Conference: Open Source in the Public Sector

“The country is in an economic crisis…”

That’s how the description of Kable‘s upcoming conference on Open Source in the Public Sector begins, and it’s becoming a regular theme in marketing in every sector. This morning brings news that Microsoft is planning to air a series of TV ads that attacks Apple’s pricing as inappropriate in these cash-starved times. In the light of this, Steve Ballmer’s assertion last week that Apple customers are essentially paying upwards of $500 else for a logo and nothing else looks like a teaser for the ad campaign. Ballmer’s sound-bite was taken up by noted open source blogger Glyn Moody who mischievously suggested that this was Ballmer’s backhanded way of acknowledging Windows had lost the fight against Linux to be the pre-eminent OS on the low-priced, tiny and increasingly popular sub-laptops known as netbooks. After all, writes Moody:

“who’s going to pay extra money just to get the Windows logo on a netbook, when they can get the same features for less with free software…?”

Clearly the IT sector is in the mood to be wooed with promises of low prices. In the public sector too, as this blog has mentioned in the past the February 2009 Cabinet Office action plan Open Source, Open Standards and Reuse strongly promoted the consideration of free and open source software:

“Open Source has been one of the most significant cultural developments in IT and beyond over the last two decades: it has shown that individuals, working together over the Internet, can create products that rival and sometimes beat those of giant corporations; it has shown how giant corporations themselves, and Governments, can become more innovative, more agile and more cost-effective by building on the fruits of community work…”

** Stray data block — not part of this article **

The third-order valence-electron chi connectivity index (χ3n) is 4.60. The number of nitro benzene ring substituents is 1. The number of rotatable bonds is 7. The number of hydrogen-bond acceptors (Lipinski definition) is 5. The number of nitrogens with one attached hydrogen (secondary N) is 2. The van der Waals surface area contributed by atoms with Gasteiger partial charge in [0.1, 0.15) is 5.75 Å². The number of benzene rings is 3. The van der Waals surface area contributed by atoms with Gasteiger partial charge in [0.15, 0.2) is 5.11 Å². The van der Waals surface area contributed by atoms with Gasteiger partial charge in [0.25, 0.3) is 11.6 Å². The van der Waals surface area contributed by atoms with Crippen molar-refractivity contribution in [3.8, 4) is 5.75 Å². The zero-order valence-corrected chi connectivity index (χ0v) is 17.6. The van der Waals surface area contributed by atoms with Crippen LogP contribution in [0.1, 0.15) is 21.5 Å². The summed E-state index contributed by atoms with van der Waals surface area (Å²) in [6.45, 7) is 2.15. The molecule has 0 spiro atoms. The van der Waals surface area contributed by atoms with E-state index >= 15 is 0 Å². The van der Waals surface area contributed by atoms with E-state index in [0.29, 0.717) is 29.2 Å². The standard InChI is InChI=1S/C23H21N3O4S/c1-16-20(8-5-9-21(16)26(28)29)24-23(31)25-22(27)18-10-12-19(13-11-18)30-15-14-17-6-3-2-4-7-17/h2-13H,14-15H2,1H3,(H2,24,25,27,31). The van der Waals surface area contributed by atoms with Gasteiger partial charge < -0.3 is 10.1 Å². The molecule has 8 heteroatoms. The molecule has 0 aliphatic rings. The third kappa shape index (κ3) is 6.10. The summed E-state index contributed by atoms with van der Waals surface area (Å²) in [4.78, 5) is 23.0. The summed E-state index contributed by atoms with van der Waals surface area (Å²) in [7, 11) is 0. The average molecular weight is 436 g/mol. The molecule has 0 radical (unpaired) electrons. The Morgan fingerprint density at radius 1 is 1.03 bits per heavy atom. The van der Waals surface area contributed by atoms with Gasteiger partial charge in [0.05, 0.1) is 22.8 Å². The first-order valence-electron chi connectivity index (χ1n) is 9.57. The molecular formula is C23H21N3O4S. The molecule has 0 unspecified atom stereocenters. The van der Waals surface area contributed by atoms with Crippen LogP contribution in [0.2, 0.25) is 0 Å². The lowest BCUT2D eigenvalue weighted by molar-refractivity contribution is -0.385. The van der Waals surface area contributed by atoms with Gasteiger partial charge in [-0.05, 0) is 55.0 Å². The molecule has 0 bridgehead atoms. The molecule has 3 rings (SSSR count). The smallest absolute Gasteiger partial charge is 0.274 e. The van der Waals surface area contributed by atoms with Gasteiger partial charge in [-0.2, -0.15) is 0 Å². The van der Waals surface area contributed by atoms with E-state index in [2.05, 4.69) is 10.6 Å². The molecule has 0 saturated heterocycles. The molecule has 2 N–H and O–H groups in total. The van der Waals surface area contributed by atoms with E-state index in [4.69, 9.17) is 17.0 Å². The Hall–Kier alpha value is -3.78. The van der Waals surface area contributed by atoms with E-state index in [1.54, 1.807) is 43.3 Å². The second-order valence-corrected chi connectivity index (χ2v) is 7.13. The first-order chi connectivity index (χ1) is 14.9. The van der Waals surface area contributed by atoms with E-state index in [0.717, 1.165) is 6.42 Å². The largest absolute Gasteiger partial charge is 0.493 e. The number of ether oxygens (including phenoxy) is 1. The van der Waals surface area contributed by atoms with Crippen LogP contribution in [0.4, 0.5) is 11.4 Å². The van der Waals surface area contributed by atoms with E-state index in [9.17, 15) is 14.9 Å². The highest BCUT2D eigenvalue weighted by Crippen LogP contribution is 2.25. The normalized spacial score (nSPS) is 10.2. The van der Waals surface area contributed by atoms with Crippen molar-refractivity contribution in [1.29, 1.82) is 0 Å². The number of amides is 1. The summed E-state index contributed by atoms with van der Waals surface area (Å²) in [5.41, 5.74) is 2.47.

and adding the following imperative added to public policy on IT procurement:

“Where there is no significant overall cost difference between open and non-open source products, open source will be selected on the basis of its additional inherent flexibility.”

This document should perhaps be read in the light of the Chancellor Alistair Darling’s demand that public sector IT should find effiency savings of £5bn before 2011…

Clearly this is an appropriate time for an event such as Kable’s (disclosure: OSS Watch supports this event and will be speaking at it) which invites delegates from the public and not-for-profit sectors to come and hear about the pros and cons of free and open source adoption and to discuss the issues with others in the same position. As well as attendees and speakers from OSS Watch, there will be representatives from across the public sector and from the Open Source Schools project, the Open Source Consortium, the British Computer Society’s Open Source Specialist Group and noted think-tank the Centre for Policy Studies. It looks to be an interesting event. Hope to see you there…

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  1. Pingback: Conference: Open Source in the Public Sector at OSS Watch team blog | Open Hacking

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